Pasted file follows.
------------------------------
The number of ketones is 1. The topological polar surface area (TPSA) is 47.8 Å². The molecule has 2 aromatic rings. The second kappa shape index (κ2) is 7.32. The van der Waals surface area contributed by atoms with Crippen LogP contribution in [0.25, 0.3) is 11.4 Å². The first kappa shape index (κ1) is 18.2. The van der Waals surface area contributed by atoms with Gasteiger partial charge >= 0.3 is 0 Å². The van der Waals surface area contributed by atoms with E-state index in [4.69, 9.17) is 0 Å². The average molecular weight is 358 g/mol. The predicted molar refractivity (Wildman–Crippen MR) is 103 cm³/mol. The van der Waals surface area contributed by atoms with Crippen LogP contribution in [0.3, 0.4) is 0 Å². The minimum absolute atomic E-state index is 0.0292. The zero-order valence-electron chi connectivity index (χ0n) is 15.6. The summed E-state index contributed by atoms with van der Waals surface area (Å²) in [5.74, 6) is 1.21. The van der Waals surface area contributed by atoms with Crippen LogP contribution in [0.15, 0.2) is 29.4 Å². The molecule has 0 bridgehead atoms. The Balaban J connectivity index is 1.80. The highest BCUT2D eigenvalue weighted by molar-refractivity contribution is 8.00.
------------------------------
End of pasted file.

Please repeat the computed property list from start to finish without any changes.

The number of ketones is 1. The topological polar surface area (TPSA) is 47.8 Å². The molecule has 2 aromatic rings. The second kappa shape index (κ2) is 7.32. The van der Waals surface area contributed by atoms with Crippen LogP contribution in [0.25, 0.3) is 11.4 Å². The first kappa shape index (κ1) is 18.2. The van der Waals surface area contributed by atoms with Gasteiger partial charge >= 0.3 is 0 Å². The van der Waals surface area contributed by atoms with E-state index in [4.69, 9.17) is 0 Å². The average molecular weight is 358 g/mol. The predicted molar refractivity (Wildman–Crippen MR) is 103 cm³/mol. The van der Waals surface area contributed by atoms with Crippen LogP contribution in [0.3, 0.4) is 0 Å². The minimum absolute atomic E-state index is 0.0292. The zero-order valence-electron chi connectivity index (χ0n) is 15.6. The summed E-state index contributed by atoms with van der Waals surface area (Å²) in [5.74, 6) is 1.21. The van der Waals surface area contributed by atoms with Crippen LogP contribution in [0.15, 0.2) is 29.4 Å². The molecule has 0 bridgehead atoms. The Balaban J connectivity index is 1.80. The highest BCUT2D eigenvalue weighted by molar-refractivity contribution is 8.00.